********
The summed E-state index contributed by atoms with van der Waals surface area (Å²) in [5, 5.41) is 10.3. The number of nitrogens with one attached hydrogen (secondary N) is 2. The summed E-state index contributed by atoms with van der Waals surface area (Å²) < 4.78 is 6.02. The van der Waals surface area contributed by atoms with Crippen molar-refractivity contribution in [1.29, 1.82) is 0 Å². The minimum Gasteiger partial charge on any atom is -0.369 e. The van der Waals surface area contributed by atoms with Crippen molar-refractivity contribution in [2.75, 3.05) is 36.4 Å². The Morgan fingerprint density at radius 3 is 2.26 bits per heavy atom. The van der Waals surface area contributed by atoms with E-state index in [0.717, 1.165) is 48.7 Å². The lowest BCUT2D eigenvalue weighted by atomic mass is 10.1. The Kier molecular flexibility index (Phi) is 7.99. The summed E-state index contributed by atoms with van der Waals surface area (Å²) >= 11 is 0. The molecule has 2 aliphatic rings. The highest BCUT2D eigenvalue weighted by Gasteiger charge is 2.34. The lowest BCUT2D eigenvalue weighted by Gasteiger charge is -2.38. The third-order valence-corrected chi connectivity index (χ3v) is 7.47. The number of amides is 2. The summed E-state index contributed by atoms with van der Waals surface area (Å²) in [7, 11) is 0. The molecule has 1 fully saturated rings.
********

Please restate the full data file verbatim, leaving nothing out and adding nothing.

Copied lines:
The summed E-state index contributed by atoms with van der Waals surface area (Å²) in [5, 5.41) is 10.3. The number of nitrogens with one attached hydrogen (secondary N) is 2. The summed E-state index contributed by atoms with van der Waals surface area (Å²) < 4.78 is 6.02. The van der Waals surface area contributed by atoms with Crippen molar-refractivity contribution in [1.29, 1.82) is 0 Å². The minimum Gasteiger partial charge on any atom is -0.369 e. The van der Waals surface area contributed by atoms with Crippen molar-refractivity contribution in [2.75, 3.05) is 36.4 Å². The Morgan fingerprint density at radius 3 is 2.26 bits per heavy atom. The van der Waals surface area contributed by atoms with E-state index in [0.717, 1.165) is 48.7 Å². The lowest BCUT2D eigenvalue weighted by atomic mass is 10.1. The Kier molecular flexibility index (Phi) is 7.99. The summed E-state index contributed by atoms with van der Waals surface area (Å²) >= 11 is 0. The molecule has 2 aliphatic rings. The highest BCUT2D eigenvalue weighted by Gasteiger charge is 2.34. The lowest BCUT2D eigenvalue weighted by Gasteiger charge is -2.38. The third-order valence-corrected chi connectivity index (χ3v) is 7.47. The number of amides is 2. The summed E-state index contributed by atoms with van der Waals surface area (Å²) in [7, 11) is 0. The molecule has 1 fully saturated rings.